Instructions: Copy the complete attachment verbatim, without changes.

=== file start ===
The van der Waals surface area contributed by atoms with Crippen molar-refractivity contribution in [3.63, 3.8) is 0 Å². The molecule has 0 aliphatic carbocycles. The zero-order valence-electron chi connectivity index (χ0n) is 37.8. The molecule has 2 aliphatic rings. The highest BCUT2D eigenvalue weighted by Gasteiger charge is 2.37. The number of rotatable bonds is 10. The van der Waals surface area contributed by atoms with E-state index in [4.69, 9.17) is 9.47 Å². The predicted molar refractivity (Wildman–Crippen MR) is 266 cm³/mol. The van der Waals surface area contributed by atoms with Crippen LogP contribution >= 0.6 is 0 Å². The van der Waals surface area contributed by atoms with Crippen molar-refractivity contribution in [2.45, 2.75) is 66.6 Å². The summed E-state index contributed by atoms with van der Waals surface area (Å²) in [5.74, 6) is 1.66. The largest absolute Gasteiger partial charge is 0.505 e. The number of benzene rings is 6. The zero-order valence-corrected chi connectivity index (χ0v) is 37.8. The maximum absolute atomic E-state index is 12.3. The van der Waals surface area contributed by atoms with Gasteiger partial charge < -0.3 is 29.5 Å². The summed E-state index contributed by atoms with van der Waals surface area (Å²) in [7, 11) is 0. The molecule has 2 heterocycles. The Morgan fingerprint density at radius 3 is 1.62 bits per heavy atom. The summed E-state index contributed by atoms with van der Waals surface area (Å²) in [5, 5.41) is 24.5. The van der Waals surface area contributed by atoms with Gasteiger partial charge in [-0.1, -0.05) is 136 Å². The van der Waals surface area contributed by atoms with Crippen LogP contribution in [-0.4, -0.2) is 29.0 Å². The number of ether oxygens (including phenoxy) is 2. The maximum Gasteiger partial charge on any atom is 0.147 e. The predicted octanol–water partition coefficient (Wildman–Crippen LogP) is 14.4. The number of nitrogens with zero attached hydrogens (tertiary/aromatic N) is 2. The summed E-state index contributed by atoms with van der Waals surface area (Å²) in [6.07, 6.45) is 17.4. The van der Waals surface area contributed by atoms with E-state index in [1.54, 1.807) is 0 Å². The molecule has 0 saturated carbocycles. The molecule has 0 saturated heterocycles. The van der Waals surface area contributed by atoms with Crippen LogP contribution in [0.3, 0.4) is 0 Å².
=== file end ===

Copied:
The van der Waals surface area contributed by atoms with Crippen molar-refractivity contribution in [3.63, 3.8) is 0 Å². The molecule has 0 aliphatic carbocycles. The zero-order valence-electron chi connectivity index (χ0n) is 37.8. The molecule has 2 aliphatic rings. The highest BCUT2D eigenvalue weighted by Gasteiger charge is 2.37. The number of rotatable bonds is 10. The van der Waals surface area contributed by atoms with E-state index in [4.69, 9.17) is 9.47 Å². The predicted molar refractivity (Wildman–Crippen MR) is 266 cm³/mol. The van der Waals surface area contributed by atoms with Crippen LogP contribution >= 0.6 is 0 Å². The van der Waals surface area contributed by atoms with Crippen molar-refractivity contribution in [2.45, 2.75) is 66.6 Å². The summed E-state index contributed by atoms with van der Waals surface area (Å²) in [5.74, 6) is 1.66. The largest absolute Gasteiger partial charge is 0.505 e. The number of benzene rings is 6. The zero-order valence-corrected chi connectivity index (χ0v) is 37.8. The maximum absolute atomic E-state index is 12.3. The van der Waals surface area contributed by atoms with Gasteiger partial charge < -0.3 is 29.5 Å². The summed E-state index contributed by atoms with van der Waals surface area (Å²) in [7, 11) is 0. The molecule has 2 heterocycles. The Morgan fingerprint density at radius 3 is 1.62 bits per heavy atom. The summed E-state index contributed by atoms with van der Waals surface area (Å²) in [5, 5.41) is 24.5. The van der Waals surface area contributed by atoms with Gasteiger partial charge in [-0.1, -0.05) is 136 Å². The van der Waals surface area contributed by atoms with Crippen LogP contribution in [-0.4, -0.2) is 29.0 Å². The number of ether oxygens (including phenoxy) is 2. The maximum Gasteiger partial charge on any atom is 0.147 e. The predicted octanol–water partition coefficient (Wildman–Crippen LogP) is 14.4. The number of nitrogens with zero attached hydrogens (tertiary/aromatic N) is 2. The summed E-state index contributed by atoms with van der Waals surface area (Å²) in [6.07, 6.45) is 17.4. The van der Waals surface area contributed by atoms with E-state index in [1.54, 1.807) is 0 Å². The molecule has 0 saturated carbocycles. The molecule has 0 saturated heterocycles. The van der Waals surface area contributed by atoms with Crippen LogP contribution in [0.3, 0.4) is 0 Å².